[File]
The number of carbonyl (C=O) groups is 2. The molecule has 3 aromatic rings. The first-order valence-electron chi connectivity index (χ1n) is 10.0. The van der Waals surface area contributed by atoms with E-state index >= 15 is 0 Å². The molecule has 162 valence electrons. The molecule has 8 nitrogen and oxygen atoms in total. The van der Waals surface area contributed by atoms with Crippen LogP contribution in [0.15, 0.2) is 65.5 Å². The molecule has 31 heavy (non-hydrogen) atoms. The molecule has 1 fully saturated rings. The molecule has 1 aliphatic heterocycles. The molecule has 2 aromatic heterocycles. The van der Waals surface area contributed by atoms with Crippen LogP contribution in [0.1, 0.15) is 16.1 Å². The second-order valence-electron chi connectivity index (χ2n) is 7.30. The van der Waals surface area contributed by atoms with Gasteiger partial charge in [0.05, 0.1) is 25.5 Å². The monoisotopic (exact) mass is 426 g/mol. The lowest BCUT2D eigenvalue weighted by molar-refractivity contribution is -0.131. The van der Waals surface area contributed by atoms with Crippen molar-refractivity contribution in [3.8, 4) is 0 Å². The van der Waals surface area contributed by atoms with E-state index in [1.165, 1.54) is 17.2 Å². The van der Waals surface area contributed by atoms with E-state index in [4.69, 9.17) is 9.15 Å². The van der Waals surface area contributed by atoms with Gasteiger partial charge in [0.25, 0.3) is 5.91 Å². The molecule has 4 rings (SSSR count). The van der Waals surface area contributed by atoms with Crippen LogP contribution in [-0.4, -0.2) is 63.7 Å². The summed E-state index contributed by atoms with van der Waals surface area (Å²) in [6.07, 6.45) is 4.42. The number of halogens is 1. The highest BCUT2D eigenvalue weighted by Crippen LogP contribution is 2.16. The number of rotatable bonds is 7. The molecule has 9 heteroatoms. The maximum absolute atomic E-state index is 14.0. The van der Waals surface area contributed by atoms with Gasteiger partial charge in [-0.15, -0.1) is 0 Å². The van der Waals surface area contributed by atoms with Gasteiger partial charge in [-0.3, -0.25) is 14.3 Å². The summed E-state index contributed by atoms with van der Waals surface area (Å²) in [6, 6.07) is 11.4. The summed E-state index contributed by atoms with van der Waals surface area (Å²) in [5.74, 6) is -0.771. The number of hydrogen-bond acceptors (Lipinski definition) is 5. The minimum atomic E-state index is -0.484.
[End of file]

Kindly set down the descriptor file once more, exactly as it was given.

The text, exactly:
The number of carbonyl (C=O) groups is 2. The molecule has 3 aromatic rings. The first-order valence-electron chi connectivity index (χ1n) is 10.0. The van der Waals surface area contributed by atoms with E-state index >= 15 is 0 Å². The molecule has 162 valence electrons. The molecule has 8 nitrogen and oxygen atoms in total. The van der Waals surface area contributed by atoms with Crippen LogP contribution in [0.15, 0.2) is 65.5 Å². The molecule has 31 heavy (non-hydrogen) atoms. The molecule has 1 fully saturated rings. The molecule has 1 aliphatic heterocycles. The molecule has 2 aromatic heterocycles. The van der Waals surface area contributed by atoms with Crippen LogP contribution in [0.1, 0.15) is 16.1 Å². The second-order valence-electron chi connectivity index (χ2n) is 7.30. The van der Waals surface area contributed by atoms with Gasteiger partial charge in [0.05, 0.1) is 25.5 Å². The monoisotopic (exact) mass is 426 g/mol. The lowest BCUT2D eigenvalue weighted by molar-refractivity contribution is -0.131. The van der Waals surface area contributed by atoms with Crippen molar-refractivity contribution in [3.8, 4) is 0 Å². The van der Waals surface area contributed by atoms with E-state index in [1.165, 1.54) is 17.2 Å². The van der Waals surface area contributed by atoms with E-state index in [4.69, 9.17) is 9.15 Å². The van der Waals surface area contributed by atoms with Gasteiger partial charge in [0.25, 0.3) is 5.91 Å². The molecule has 4 rings (SSSR count). The van der Waals surface area contributed by atoms with Crippen LogP contribution in [-0.4, -0.2) is 63.7 Å². The summed E-state index contributed by atoms with van der Waals surface area (Å²) in [6.07, 6.45) is 4.42. The number of halogens is 1. The highest BCUT2D eigenvalue weighted by Crippen LogP contribution is 2.16. The number of rotatable bonds is 7. The molecule has 9 heteroatoms. The maximum absolute atomic E-state index is 14.0. The van der Waals surface area contributed by atoms with Gasteiger partial charge in [-0.15, -0.1) is 0 Å². The van der Waals surface area contributed by atoms with Gasteiger partial charge in [-0.3, -0.25) is 14.3 Å². The summed E-state index contributed by atoms with van der Waals surface area (Å²) in [6, 6.07) is 11.4. The summed E-state index contributed by atoms with van der Waals surface area (Å²) in [5.74, 6) is -0.771. The number of hydrogen-bond acceptors (Lipinski definition) is 5. The minimum atomic E-state index is -0.484.